16 May 2006

Critical Note on Hosted Services and Web 2.0

These days new Web 2.0 startups and services appear in large numbers - Ajax, Ruby and the like really started something new.

But let's sit back and reflect a little on potential drawbacks of such applications. Take Backpack or Google-Mail as examples: Do we really want them for our work?

Some arguments why we (oops - I personally!) might NOT want services like that:
  • Security: I'm consulting highly sensitive clients from a variety of industries. Usually I have to sign a Non Disclosure Agreement (NDA), which disallows most communication about the project-at-hand. NDA's force me to apply tight security measures to the documents, models and other information processed and produces during the project. Just in case I trusted the provider of any hosted service (which I do not...), are the carriers reliable? Is my ISP reliable? Those guys did obviously NOT sign my NDA - so I'm not allowed to divulge any client- or project related information to them. To be more precise: I have to actively take measures so they cannot access the project-information. No hosted service provides the kind of security I need for sensitive data like that. On some of my machines I even keep parts of my harddisk crypted :-)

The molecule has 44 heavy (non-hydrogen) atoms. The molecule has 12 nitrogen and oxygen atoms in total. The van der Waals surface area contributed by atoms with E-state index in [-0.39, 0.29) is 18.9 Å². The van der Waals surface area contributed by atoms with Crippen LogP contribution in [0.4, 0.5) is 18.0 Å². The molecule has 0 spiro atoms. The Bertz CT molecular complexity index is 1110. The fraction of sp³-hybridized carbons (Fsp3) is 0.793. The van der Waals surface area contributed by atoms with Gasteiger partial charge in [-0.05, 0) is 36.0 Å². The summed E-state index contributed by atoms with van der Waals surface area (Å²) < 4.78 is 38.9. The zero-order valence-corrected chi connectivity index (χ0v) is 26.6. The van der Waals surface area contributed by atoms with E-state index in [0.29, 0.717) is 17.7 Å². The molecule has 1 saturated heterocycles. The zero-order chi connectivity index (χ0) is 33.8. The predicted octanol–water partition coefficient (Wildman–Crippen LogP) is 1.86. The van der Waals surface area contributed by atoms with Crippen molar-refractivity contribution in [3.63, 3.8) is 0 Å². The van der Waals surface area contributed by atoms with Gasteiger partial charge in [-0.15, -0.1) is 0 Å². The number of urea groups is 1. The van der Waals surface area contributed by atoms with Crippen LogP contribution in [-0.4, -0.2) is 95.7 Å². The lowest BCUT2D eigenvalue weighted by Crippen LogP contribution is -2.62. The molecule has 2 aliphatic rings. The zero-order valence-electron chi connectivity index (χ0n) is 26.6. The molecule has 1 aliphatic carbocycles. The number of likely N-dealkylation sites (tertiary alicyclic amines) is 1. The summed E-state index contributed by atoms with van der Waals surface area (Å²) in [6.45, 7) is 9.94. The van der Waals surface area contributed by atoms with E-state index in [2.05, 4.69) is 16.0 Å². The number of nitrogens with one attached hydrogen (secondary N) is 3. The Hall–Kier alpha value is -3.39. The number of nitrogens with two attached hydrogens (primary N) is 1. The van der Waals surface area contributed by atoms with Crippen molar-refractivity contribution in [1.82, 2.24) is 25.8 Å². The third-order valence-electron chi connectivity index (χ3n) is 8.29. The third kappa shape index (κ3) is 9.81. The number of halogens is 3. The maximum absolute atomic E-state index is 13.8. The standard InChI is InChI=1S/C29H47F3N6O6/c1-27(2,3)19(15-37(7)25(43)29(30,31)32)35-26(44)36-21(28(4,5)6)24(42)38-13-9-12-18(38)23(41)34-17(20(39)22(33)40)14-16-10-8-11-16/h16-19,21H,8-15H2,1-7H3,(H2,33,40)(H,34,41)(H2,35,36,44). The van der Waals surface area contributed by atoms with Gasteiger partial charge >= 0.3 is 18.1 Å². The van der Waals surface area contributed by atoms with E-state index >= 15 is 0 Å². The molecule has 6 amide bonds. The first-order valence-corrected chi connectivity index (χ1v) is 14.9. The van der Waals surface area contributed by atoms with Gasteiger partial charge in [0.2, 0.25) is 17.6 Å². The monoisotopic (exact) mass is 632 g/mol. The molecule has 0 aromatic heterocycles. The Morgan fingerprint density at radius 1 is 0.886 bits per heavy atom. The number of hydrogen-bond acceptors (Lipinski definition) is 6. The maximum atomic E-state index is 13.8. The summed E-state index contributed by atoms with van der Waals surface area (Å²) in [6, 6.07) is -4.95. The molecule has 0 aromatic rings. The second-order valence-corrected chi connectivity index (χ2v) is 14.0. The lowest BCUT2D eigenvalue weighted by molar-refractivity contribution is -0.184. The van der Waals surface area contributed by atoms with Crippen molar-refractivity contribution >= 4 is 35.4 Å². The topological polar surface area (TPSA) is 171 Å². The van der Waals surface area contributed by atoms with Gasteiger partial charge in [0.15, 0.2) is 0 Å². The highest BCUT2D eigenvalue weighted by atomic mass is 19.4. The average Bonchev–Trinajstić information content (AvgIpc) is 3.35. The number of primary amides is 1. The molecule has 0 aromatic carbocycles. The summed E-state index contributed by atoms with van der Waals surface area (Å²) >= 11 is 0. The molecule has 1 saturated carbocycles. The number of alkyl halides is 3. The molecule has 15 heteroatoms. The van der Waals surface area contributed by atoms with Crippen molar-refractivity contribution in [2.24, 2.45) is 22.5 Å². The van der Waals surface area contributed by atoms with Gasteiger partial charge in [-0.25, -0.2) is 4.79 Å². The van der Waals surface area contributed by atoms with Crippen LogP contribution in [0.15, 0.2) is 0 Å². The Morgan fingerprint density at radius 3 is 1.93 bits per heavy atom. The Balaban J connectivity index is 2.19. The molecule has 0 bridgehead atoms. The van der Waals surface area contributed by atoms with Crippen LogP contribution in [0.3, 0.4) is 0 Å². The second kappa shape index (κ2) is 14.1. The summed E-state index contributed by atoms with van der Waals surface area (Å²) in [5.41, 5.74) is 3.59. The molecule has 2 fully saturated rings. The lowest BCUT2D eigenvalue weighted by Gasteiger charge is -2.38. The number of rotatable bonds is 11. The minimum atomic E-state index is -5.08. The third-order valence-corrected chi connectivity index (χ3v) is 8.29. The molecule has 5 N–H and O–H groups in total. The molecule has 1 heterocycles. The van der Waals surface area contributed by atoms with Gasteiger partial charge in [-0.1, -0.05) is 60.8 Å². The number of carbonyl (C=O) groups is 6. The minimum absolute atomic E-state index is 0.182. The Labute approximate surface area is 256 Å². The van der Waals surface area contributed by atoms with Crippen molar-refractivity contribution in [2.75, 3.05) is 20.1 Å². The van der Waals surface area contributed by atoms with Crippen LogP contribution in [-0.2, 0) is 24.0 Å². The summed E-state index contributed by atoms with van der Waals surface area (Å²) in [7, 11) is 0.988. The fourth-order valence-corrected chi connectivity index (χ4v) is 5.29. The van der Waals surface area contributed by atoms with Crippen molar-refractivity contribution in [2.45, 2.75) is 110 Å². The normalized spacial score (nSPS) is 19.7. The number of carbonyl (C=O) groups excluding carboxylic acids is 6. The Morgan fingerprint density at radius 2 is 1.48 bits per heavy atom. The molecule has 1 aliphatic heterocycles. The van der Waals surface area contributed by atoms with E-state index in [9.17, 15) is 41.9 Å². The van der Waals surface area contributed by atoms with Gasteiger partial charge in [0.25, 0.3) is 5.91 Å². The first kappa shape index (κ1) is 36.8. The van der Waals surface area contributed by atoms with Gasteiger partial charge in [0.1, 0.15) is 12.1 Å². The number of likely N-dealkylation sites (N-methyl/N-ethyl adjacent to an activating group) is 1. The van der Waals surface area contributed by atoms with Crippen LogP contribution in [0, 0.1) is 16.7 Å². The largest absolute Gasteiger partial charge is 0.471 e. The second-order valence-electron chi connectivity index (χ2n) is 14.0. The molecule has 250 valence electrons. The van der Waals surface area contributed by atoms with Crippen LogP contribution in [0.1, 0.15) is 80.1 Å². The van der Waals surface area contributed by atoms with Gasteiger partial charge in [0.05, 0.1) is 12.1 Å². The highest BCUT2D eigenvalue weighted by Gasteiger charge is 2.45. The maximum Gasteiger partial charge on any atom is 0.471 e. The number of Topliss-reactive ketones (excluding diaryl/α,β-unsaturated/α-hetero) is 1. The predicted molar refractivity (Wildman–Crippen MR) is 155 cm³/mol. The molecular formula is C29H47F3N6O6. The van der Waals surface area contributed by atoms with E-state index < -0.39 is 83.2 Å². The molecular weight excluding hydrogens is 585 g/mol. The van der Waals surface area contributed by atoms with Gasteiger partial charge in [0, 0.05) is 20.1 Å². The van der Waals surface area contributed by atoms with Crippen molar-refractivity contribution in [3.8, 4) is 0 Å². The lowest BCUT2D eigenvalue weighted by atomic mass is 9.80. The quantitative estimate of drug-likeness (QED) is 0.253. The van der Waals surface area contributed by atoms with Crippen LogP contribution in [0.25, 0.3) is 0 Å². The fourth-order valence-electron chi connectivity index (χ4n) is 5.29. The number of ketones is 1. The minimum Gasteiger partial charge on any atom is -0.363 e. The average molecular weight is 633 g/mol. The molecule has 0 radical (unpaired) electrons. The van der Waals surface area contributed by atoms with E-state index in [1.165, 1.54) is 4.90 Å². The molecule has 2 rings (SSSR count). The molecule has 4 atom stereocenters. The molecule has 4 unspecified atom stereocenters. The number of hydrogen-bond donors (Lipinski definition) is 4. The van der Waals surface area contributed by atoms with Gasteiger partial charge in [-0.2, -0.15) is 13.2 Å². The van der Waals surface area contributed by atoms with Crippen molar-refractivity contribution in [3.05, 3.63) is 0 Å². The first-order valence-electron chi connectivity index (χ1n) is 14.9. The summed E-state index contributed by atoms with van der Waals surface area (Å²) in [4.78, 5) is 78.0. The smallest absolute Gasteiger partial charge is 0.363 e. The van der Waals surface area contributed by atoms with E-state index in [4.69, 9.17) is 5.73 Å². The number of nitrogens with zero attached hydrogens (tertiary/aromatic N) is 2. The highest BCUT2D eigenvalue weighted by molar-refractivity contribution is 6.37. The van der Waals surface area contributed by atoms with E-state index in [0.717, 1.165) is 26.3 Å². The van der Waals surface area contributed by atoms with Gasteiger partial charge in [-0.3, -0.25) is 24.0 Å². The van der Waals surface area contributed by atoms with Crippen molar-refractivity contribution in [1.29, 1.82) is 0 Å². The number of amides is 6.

• Security, part 2: What, if the provider of my hosted service is located within the USA - and is beeing approached by the homeland-security guys? Nobody will care about my personal data, even the mere thought of keeping my data private will not cross the mind of my service providers' admin... Feel free to replace USA by any other country, rogue or not...

  • Reliability: Can I rely on the data beeing stored in some obscure datacenter? Or will some unhappy employee of some Web 2.0 startup begin manipulating data one day? Do you include MD5 hashes in your documents when you upload it to your favorite hosted service? I bet you don't... (I did never do it)

  • Availability: They all tell us about backups, redundant servers and the like. What if their business-model doesn't work out? Will there be backups even in the future, when I still need my data? Again, I trust my own backups (which I test regularly!).

  • Availability, part 2: I'm pretty fond of my Internet-service-provider - they have approx 99% uptime of my DSL connection. But on a few occasions the net simply wasn't available at times when I needed to work.
My conclusion: There simply is no free lunch. And Web 2.0 will definitely NOT, unlike 42, be the answer to all our problems...

1 comment:

Dr. Gernot Starke said...

Stefan Tilkov commented on this entry: "I couldn't agree more".